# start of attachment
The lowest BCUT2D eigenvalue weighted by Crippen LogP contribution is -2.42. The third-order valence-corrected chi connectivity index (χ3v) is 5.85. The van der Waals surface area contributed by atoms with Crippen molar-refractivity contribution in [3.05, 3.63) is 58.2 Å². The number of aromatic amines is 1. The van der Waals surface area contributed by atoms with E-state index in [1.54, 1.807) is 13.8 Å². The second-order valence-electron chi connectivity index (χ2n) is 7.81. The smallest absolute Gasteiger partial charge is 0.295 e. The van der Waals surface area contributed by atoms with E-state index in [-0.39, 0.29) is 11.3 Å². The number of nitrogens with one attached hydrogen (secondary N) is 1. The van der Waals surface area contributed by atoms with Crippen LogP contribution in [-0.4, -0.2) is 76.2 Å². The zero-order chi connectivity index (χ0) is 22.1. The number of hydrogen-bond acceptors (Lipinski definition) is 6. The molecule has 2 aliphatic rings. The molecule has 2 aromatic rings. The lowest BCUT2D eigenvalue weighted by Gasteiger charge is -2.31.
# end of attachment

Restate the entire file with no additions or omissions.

The lowest BCUT2D eigenvalue weighted by Crippen LogP contribution is -2.42. The third-order valence-corrected chi connectivity index (χ3v) is 5.85. The van der Waals surface area contributed by atoms with Crippen molar-refractivity contribution in [3.05, 3.63) is 58.2 Å². The number of aromatic amines is 1. The van der Waals surface area contributed by atoms with E-state index in [1.54, 1.807) is 13.8 Å². The second-order valence-electron chi connectivity index (χ2n) is 7.81. The smallest absolute Gasteiger partial charge is 0.295 e. The van der Waals surface area contributed by atoms with E-state index in [-0.39, 0.29) is 11.3 Å². The number of nitrogens with one attached hydrogen (secondary N) is 1. The van der Waals surface area contributed by atoms with Crippen LogP contribution in [-0.4, -0.2) is 76.2 Å². The zero-order chi connectivity index (χ0) is 22.1. The number of hydrogen-bond acceptors (Lipinski definition) is 6. The molecule has 2 aliphatic rings. The molecule has 2 aromatic rings. The lowest BCUT2D eigenvalue weighted by Gasteiger charge is -2.31.